The  available  variables  include: usePASV, useSIZE, useMDTM, useREST, useNLST_a,
               useNLST_d,  useFEAT,  useMLSD,  useMLST,  useCLNT,  useHELP_SITE,   useSITE_UTIME,
               STATfileParamWorks,      NLSTfileParamWorks,     require20,     allowProxyForPORT,


       The purpose of ncftpget is to do file transfers from the command-line without entering  an
       interactive  shell.   This lets you write shell scripts or other unattended processes that
       can do FTP.  It is also useful for advanced users who want  to  retrieve  files  from  the
       shell command line without entering an interactive FTP program such as ncftp.

       One particularly useful feature of this program is that you can give it a uniform resource
       locator as the only argument and the program will download that file.  You can  then  copy
       and paste from your web browser or newsreader and use that URL.  Example:

           $ cd /tmp
           $ ncftpget
           $ zcat ncftp.tar.Z | tar xf -

       By  default  the  program tries to open the remote host and login anonymously, but you can
       specify a username and password information.   The  -u  option  is  used  to  specify  the
       username  to  login  as,  and  the  -p option is used to specify the password.  If you are
       running the program from the shell, you may omit the -p option and the program will prompt
       you for the password.

       Using  the  -u  and  -p  options  are not recommended, because your account information is
       exposed to anyone who can see your shell script or your process information.  For example,
       someone using the ps program could see your password while the program runs.

       You  may  use  the  -f  option  instead  to  specify  a file with the account information.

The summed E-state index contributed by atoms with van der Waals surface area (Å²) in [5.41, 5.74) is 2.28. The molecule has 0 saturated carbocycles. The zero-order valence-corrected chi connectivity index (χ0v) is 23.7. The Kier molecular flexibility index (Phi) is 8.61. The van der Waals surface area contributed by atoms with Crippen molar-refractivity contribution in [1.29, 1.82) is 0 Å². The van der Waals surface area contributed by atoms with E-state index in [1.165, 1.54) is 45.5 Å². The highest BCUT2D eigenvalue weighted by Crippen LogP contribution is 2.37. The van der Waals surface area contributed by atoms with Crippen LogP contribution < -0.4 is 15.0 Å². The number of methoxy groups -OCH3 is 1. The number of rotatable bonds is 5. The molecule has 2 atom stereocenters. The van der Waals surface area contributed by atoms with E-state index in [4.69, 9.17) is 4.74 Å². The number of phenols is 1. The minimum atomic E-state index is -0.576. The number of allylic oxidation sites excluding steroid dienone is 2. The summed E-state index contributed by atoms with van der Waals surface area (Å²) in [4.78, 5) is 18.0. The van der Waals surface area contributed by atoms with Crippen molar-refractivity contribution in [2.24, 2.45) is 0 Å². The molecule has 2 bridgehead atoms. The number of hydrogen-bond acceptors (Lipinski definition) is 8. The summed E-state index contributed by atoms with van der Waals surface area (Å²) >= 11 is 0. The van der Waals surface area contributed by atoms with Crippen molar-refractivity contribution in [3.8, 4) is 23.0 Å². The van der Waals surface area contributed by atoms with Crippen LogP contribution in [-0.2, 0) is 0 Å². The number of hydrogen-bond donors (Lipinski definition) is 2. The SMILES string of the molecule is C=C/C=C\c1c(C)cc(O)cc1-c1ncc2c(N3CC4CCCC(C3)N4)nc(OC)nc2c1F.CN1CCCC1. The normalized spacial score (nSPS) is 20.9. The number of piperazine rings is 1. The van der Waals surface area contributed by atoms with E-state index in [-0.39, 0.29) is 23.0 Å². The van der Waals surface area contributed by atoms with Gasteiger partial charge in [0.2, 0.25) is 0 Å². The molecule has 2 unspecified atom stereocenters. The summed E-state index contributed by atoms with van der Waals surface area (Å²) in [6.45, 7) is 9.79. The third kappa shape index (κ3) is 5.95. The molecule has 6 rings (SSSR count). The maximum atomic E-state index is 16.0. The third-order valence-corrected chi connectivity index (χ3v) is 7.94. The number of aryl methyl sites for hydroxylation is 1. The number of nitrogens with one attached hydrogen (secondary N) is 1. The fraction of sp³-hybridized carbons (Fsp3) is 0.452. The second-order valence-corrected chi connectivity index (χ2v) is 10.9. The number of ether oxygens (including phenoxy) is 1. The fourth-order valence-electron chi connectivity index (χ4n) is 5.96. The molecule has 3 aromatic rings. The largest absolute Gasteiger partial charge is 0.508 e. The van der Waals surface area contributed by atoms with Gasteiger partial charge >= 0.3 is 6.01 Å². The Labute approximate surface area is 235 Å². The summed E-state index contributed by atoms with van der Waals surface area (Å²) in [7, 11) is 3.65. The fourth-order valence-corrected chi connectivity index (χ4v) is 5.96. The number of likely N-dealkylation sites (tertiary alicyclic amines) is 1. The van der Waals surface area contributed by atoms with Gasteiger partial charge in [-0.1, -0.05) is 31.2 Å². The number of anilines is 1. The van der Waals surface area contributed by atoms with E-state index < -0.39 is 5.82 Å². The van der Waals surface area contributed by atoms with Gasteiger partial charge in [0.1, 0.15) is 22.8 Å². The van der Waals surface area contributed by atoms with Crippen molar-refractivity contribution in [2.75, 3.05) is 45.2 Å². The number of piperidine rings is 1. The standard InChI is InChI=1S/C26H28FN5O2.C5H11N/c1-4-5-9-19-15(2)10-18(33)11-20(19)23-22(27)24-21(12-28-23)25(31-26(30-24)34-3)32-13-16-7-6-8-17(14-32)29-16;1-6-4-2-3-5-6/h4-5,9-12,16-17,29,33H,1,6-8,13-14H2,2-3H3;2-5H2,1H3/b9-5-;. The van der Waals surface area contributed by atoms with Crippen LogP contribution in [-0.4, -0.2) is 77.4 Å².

However, this is still not secure because anyone who has read access  to  the  information
       file  can  see  the account information.  Nevertheless, if you choose to use the -f option
       the file should look something like this:

           user gleason
           pass mypasswd

       Don't forget to change the permissions on this file so no one else can read them.

       The -d option is very useful when you are trying  to  diagnose  why  a  file  transfer  is
       failing.   It  prints  out the entire FTP conversation to the file you specify, so you can
       get an idea of what went wrong.  If you specify the special name stdout as the name of the
       debugging output file, the output will instead print to the screen.  Example:

           $ ncftpget -d stdout . /pub/README
           220: FTP server ready.
           Connected to
           Cmd: USER anonymous
           331: Guest login ok, send your complete e-mail address as password.
           Cmd: PASS xxxxxxxx
           230: Welcome!
           Logged in to as anonymous.
           Cmd: TYPE I
           200: Type set to I.
           Cmd: PORT 192,168,9,37,6,76
           200: PORT command successful.
           Cmd: RETR /pub/README
           550: /pub/README: File in use.
           Cmd: QUIT
           221: Goodbye.

       Using  ASCII  mode  is  helpful when the text format of your host differs from that of the
       remote host.  For example, if you are retrieving a .TXT file from a Windows-based host  to
       a  UNIX  system, you could use the -a flag which would use ASCII transfer mode so that the
       file created on the UNIX system would be in the UNIX text format  instead  of  the  MS-DOS
       text format.

       You  can  retrieve  an entire directory tree of files by using the -R flag.  However, this
       will work only if the remote FTP server is a UNIX server, or emulates UNIX's list  output.

           $ ncftpget -R /tmp /pub/ncftp

       This would create a /tmp/ncftp hierarchy.


       ncftpget returns the following exit values:

       0       Success.

       1       Could not connect to remote host.

       2       Could not connect to remote host - timed out.

       3       Transfer failed.

       4       Transfer failed - timed out.

       5       Directory change failed.

       6       Directory change failed - timed out.

       7       Malformed URL.

       8       Usage error.

       9       Error in login configuration file.

       10      Library initialization failed.

       11      Session initialization failed.


       Mike Gleason, NcFTP Software (


       ncftpput(1), ncftp(1), ftp(1), rcp(1), tftp(1).

       LibNcFTP (